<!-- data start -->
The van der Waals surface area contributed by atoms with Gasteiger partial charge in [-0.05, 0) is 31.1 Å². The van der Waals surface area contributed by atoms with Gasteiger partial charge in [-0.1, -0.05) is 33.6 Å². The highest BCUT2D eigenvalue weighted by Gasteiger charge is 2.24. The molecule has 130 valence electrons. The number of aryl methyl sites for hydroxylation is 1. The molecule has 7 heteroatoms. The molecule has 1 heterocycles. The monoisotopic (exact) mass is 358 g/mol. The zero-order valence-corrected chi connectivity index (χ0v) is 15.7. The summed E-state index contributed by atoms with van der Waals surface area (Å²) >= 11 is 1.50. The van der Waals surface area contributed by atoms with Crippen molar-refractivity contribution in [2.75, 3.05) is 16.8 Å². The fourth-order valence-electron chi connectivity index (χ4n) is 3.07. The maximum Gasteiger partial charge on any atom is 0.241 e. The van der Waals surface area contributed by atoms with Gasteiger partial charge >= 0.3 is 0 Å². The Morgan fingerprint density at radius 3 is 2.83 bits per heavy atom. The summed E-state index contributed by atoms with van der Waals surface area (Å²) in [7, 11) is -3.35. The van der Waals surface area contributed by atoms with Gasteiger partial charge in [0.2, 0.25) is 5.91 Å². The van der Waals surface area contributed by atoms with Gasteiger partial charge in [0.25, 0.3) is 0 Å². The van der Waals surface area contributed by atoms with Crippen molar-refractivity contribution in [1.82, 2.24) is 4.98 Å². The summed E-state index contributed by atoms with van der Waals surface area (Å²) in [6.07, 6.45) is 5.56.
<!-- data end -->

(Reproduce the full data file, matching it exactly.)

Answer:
The van der Waals surface area contributed by atoms with Gasteiger partial charge in [-0.05, 0) is 31.1 Å². The van der Waals surface area contributed by atoms with Gasteiger partial charge in [-0.1, -0.05) is 33.6 Å². The highest BCUT2D eigenvalue weighted by Gasteiger charge is 2.24. The molecule has 130 valence electrons. The number of aryl methyl sites for hydroxylation is 1. The molecule has 7 heteroatoms. The molecule has 1 heterocycles. The monoisotopic (exact) mass is 358 g/mol. The zero-order valence-corrected chi connectivity index (χ0v) is 15.7. The summed E-state index contributed by atoms with van der Waals surface area (Å²) >= 11 is 1.50. The van der Waals surface area contributed by atoms with Crippen molar-refractivity contribution in [2.75, 3.05) is 16.8 Å². The fourth-order valence-electron chi connectivity index (χ4n) is 3.07. The maximum Gasteiger partial charge on any atom is 0.241 e. The van der Waals surface area contributed by atoms with Gasteiger partial charge >= 0.3 is 0 Å². The Morgan fingerprint density at radius 3 is 2.83 bits per heavy atom. The summed E-state index contributed by atoms with van der Waals surface area (Å²) in [7, 11) is -3.35. The van der Waals surface area contributed by atoms with Gasteiger partial charge in [0.2, 0.25) is 5.91 Å². The van der Waals surface area contributed by atoms with Gasteiger partial charge in [0.25, 0.3) is 0 Å². The van der Waals surface area contributed by atoms with Crippen molar-refractivity contribution in [1.82, 2.24) is 4.98 Å². The summed E-state index contributed by atoms with van der Waals surface area (Å²) in [6.07, 6.45) is 5.56.